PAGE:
Class Central is learner-supported. When you buy through links on our site, we may earn an affiliate commission.


The Power of Markets III: Input Markets and Promoting Efficiency

University of Rochester via Coursera


The final module of the Power of Markets course begins by further exploring firm behavior in imperfectly competitive market settings: how firms with monopoly power can increase profits through price discrimination; and the price-output combinations we can expect firms to select in cases of monopolistic competition and oligopoly. We will also analyze monopolies from an efficiency perspective and look at the effects of imperfect information on firm and consumer behavior. We will next turn to exploring input markets and what determines the demand for an input by a firm, an industry, and the overall market. We will also look at the factors that affect input supply and how the supply of an input interacts with demand to determinant input prices. We will use input market theory to analyze institutions and government policies such as the NCAA sports cartel, the minimum wage, Social Security, and immigration. Finally, we will address the concept of market efficiency and what government can do to promote it as well as how government intervention may diminish it.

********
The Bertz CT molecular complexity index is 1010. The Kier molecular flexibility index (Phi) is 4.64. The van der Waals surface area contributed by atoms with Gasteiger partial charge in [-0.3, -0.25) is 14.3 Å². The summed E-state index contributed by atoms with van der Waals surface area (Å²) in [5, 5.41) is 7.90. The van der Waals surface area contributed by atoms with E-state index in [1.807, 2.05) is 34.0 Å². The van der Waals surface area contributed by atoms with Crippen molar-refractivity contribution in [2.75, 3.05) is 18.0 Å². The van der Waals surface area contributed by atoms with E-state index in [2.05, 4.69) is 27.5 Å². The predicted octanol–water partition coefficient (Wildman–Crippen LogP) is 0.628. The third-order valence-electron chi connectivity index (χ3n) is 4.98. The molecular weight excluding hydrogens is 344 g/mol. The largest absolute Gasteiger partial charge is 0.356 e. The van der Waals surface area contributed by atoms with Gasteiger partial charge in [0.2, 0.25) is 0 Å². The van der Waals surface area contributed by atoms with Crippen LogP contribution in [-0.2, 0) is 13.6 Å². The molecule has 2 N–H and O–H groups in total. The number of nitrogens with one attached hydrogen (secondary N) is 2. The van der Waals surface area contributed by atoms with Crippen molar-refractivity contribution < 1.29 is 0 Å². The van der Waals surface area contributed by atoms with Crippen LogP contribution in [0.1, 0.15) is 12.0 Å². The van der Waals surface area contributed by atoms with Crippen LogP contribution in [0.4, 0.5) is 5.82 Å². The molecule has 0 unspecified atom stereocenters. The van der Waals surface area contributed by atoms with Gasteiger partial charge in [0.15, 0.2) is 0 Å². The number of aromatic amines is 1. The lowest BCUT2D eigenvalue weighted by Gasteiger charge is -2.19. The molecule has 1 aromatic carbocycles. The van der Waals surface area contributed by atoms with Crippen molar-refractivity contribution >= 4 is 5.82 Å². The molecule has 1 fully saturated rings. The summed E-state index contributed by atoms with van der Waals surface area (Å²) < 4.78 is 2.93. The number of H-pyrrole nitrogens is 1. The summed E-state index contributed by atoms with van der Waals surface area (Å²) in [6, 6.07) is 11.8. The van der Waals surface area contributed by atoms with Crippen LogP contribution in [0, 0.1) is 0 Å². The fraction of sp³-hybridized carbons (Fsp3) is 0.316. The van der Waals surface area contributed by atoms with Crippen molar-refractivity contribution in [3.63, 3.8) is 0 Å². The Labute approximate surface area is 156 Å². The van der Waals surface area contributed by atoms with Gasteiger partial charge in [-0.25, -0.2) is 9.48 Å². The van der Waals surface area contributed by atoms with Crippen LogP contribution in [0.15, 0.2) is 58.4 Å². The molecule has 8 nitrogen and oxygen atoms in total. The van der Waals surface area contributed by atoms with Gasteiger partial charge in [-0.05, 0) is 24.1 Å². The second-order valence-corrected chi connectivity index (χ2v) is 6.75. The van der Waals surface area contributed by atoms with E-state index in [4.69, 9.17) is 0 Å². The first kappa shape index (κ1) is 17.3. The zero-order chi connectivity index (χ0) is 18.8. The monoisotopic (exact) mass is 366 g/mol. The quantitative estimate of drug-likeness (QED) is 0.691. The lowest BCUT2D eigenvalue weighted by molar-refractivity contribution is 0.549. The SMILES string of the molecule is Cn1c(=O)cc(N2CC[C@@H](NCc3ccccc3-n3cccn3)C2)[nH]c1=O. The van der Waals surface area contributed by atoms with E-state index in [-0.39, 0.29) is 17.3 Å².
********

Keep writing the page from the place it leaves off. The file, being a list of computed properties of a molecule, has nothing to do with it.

• Week 9 - Product Pricing With Monopoly Power
    • Price Discrimination. Firm Behavior in Cases of Monopolistic Competition and Oligopoly.
  • Week 10 - Monopolistic Competition and Oligopoly
    • Imperfect Information. The Efficiency Effects of Monopoly. Firm, Industry, and Market Demand for an Input.
  • Week 11 - The Market for Inputs
    • The Supply of Inputs and the Determination of Input Prices.
  • Week 12 - Can Government Intervention Improve Market Outcomes?
    • Using Input Market Theory to Analyze the Minimum Wage, Social Security,Immigration, and the NCAA. Promoting Market Efficiency and Why Government Intervention in Markets May be Justified.

Taught by

Mark Zupan


Related Courses


Start your review of The Power of Markets III: Input Markets and Promoting Efficiency

Never Stop Learning!

Get personalized course recommendations, track subjects and courses with reminders, and more.

Sign up for free